PUBLISHED: Hot Key Books, c2013.
PAGES/ILL: 279 pages
SERIES: Frankie Death & Co.
FIRST BOOK: Death & Co.
Lumen are charged with guiding souls down their Light after death. Luman can move fairly freely between the real world and the Hinterland where they meet the souls. Adam belongs to a Luman family, but he's not sure he wants the job. He likes being 'normal' - having friends, going to schools, and beginning to date girls. But Adam has a special gift, and when he starts to embrace it, he realises he can change more than his own destiny. But not without a price...
This is one of those books which, for the most part, I liked, but which didn't live up to potential. Some parts of the story I'd give a strong 4 stars. Other parts get a 2.
For the potential appeal to children, I give it 4 stars.
The premise of the plot (adapting the 'Ferryman' folklore) is great and it's such a pity that the author didn't do it justice. The target audience is supposed to be teen, but it reads more like a middle grade book.
I found Adam and his friends fairly juvenile. A sub-plot has Adam and his friends playing pranks on a head teacher, fooling and humiliating him. The story shows this teacher as a bully and dumb enough to fall for the pranks - a very juvenile idea. This sub-plot was not necessary and just took time away from the main story line (exploring the world of the Lumen). Sure, it introduced us to the 'normal' part of Adam's life, but it wasn't done particularly well. It felt too lower and middle grade (Captain Underpants-esque) compared to the other themes (you'd think a boy who has grown up with the responsibility of helping souls move on after death would have a little more maturity).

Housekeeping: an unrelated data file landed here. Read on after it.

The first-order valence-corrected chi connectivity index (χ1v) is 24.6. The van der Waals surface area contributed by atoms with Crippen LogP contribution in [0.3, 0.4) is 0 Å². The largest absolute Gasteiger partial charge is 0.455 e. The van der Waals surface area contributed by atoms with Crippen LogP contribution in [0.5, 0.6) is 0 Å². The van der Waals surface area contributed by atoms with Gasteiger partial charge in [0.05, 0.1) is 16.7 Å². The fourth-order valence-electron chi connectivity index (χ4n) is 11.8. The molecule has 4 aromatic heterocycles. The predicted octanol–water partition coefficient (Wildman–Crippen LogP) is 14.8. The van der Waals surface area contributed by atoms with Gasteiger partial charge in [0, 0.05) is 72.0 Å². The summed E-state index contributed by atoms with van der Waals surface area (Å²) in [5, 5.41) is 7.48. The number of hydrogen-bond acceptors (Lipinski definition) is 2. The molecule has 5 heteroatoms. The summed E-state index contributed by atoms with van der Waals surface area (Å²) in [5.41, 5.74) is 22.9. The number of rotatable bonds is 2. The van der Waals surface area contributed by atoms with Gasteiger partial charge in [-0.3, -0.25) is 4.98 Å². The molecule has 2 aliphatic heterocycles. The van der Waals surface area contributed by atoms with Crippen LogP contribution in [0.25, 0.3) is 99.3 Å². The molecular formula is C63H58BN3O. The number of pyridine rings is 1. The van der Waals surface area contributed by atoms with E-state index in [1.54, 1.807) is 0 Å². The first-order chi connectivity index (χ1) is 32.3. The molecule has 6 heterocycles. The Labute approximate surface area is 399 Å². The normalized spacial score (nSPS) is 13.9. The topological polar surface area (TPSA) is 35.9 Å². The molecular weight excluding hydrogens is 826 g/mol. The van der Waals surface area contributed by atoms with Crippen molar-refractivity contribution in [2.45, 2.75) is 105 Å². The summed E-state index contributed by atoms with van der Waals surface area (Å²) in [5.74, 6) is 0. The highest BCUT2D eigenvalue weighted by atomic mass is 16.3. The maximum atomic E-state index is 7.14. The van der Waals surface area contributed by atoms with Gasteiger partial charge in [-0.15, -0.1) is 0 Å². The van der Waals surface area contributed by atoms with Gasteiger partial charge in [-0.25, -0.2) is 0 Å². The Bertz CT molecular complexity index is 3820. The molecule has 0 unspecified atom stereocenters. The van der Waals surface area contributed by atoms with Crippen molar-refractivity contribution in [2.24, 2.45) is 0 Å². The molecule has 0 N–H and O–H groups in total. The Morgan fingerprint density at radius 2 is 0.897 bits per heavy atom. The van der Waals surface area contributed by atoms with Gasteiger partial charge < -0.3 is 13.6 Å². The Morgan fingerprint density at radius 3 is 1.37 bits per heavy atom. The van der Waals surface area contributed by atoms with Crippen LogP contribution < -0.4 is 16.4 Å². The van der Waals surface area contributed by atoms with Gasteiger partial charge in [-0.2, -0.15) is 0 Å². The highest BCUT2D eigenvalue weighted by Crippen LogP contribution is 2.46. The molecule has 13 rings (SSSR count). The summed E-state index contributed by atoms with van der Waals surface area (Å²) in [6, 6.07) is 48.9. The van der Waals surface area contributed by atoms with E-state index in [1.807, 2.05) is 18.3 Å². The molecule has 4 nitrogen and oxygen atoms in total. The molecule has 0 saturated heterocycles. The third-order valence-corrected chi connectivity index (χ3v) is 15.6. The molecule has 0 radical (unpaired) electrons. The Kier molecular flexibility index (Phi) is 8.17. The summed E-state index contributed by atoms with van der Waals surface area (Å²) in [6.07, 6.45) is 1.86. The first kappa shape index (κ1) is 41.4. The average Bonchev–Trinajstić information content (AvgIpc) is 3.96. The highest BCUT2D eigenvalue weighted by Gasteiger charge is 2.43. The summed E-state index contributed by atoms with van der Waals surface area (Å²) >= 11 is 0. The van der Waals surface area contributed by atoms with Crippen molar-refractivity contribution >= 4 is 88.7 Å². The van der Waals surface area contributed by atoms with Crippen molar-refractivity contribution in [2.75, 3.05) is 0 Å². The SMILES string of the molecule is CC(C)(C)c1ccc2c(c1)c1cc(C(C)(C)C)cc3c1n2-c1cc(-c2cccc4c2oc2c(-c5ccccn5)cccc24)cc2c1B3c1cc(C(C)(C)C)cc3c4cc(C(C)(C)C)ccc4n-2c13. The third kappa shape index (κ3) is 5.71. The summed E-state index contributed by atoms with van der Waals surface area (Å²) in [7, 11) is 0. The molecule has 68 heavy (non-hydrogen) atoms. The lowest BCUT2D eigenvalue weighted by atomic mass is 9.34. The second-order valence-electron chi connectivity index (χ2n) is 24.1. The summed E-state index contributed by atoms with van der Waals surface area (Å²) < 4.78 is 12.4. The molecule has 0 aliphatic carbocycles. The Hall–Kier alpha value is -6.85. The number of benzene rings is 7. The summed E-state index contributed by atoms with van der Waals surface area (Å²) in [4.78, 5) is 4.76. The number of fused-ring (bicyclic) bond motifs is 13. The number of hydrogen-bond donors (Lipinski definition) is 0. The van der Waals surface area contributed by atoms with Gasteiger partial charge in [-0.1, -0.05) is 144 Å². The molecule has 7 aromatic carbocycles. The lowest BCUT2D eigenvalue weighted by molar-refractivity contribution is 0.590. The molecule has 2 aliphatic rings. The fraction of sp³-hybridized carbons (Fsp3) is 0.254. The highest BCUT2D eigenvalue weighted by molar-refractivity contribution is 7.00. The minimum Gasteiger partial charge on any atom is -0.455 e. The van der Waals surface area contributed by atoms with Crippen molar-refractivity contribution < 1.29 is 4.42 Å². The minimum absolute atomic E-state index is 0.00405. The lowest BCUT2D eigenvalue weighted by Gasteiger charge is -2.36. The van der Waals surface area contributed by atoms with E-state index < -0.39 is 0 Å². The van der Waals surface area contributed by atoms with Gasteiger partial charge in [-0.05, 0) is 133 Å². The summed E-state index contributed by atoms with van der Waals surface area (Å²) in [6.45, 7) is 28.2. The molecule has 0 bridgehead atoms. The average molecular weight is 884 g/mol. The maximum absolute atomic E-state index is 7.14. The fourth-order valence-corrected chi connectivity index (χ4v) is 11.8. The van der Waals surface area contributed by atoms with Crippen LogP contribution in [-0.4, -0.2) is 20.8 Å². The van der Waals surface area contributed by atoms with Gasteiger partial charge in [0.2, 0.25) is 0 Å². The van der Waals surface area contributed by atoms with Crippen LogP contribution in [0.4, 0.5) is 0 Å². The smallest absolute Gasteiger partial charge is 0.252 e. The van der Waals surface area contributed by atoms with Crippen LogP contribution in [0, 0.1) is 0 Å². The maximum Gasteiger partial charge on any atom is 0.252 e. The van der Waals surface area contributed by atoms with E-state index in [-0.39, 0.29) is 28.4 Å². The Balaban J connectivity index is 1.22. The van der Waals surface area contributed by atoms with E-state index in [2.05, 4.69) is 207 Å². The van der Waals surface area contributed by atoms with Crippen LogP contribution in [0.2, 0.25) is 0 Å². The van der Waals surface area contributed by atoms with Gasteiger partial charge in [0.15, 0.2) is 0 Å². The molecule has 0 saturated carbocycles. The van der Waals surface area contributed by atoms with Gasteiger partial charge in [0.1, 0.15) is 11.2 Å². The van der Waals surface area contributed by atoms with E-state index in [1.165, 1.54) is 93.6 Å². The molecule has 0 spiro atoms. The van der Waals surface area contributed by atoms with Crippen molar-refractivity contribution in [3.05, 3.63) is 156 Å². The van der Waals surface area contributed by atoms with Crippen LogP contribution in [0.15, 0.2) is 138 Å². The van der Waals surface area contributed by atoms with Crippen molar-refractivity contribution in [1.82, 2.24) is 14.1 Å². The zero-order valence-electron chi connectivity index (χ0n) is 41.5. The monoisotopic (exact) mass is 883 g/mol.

There were missed opportunities for character development and world-building. Children won't notice the lack of development so much, but it would have contributed making the book higher quality (obviously).
Overall, I did enjoy reading the book and will read the next one. Unfortunately, it could have been so much more (hopefully the next book/s will build a bit more guts into the story line).
I can see that it does have appeal for children (suitable age depends on the child). While it's promoted for YA, it's more pre-adolescent (9 or 10+), although you'd have to know the 9 y.o to know how much 'death' is ok for them (for example, in one scene Adam and his family are in the Hinterland, helping souls who have just been mass-executed in a military coup). It's for kids who have moved way beyond Diary of a Wimpy Kid/Captain Underpants, but are no where near ready for Hunger Games. It's about on par with the early Harry Potters or Skulduggery Pleasants.
GENRE: Fantasy fiction.
RATING: 3 1/2 - 4 stars.